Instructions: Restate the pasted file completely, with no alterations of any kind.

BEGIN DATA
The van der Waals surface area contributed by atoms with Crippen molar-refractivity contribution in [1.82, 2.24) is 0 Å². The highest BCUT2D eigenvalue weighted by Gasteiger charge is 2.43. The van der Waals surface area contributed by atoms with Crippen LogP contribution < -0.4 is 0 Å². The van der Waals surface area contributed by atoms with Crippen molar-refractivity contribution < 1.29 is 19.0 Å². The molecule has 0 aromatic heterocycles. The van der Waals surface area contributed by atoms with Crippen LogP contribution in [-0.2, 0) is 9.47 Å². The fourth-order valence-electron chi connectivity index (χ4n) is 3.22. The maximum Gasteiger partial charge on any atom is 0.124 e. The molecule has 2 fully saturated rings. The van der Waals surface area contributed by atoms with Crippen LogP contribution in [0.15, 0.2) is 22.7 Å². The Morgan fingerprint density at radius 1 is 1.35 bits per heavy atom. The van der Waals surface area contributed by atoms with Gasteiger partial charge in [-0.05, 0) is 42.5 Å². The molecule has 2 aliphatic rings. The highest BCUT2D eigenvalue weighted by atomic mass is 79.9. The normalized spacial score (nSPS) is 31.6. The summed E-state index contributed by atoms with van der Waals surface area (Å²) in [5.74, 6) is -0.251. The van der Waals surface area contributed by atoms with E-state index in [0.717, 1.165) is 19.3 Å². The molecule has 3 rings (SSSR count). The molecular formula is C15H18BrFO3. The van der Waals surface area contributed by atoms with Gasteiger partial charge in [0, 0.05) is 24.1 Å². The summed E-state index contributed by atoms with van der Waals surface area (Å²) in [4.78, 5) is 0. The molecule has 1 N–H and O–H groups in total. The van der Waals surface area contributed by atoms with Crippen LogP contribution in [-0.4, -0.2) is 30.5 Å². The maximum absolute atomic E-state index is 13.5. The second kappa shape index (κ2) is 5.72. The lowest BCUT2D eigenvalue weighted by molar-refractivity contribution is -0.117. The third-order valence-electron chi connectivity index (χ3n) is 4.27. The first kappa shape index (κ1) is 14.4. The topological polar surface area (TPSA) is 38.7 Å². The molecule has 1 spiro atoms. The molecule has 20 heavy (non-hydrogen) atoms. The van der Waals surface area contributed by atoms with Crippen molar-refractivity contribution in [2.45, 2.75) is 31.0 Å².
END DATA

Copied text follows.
The van der Waals surface area contributed by atoms with Crippen molar-refractivity contribution in [1.82, 2.24) is 0 Å². The highest BCUT2D eigenvalue weighted by Gasteiger charge is 2.43. The van der Waals surface area contributed by atoms with Crippen LogP contribution < -0.4 is 0 Å². The van der Waals surface area contributed by atoms with Crippen molar-refractivity contribution < 1.29 is 19.0 Å². The molecule has 0 aromatic heterocycles. The van der Waals surface area contributed by atoms with Crippen LogP contribution in [-0.2, 0) is 9.47 Å². The fourth-order valence-electron chi connectivity index (χ4n) is 3.22. The maximum Gasteiger partial charge on any atom is 0.124 e. The molecule has 2 fully saturated rings. The van der Waals surface area contributed by atoms with Crippen LogP contribution in [0.15, 0.2) is 22.7 Å². The Morgan fingerprint density at radius 1 is 1.35 bits per heavy atom. The van der Waals surface area contributed by atoms with Gasteiger partial charge in [-0.05, 0) is 42.5 Å². The molecule has 2 aliphatic rings. The highest BCUT2D eigenvalue weighted by atomic mass is 79.9. The normalized spacial score (nSPS) is 31.6. The summed E-state index contributed by atoms with van der Waals surface area (Å²) in [5.74, 6) is -0.251. The van der Waals surface area contributed by atoms with E-state index in [0.717, 1.165) is 19.3 Å². The molecule has 3 rings (SSSR count). The molecular formula is C15H18BrFO3. The van der Waals surface area contributed by atoms with Gasteiger partial charge in [0, 0.05) is 24.1 Å². The summed E-state index contributed by atoms with van der Waals surface area (Å²) in [4.78, 5) is 0. The molecule has 1 N–H and O–H groups in total. The van der Waals surface area contributed by atoms with Crippen LogP contribution in [-0.4, -0.2) is 30.5 Å². The maximum absolute atomic E-state index is 13.5. The second kappa shape index (κ2) is 5.72. The lowest BCUT2D eigenvalue weighted by molar-refractivity contribution is -0.117. The third-order valence-electron chi connectivity index (χ3n) is 4.27. The first kappa shape index (κ1) is 14.4. The topological polar surface area (TPSA) is 38.7 Å². The molecule has 1 spiro atoms. The molecule has 20 heavy (non-hydrogen) atoms. The van der Waals surface area contributed by atoms with Crippen molar-refractivity contribution in [2.45, 2.75) is 31.0 Å².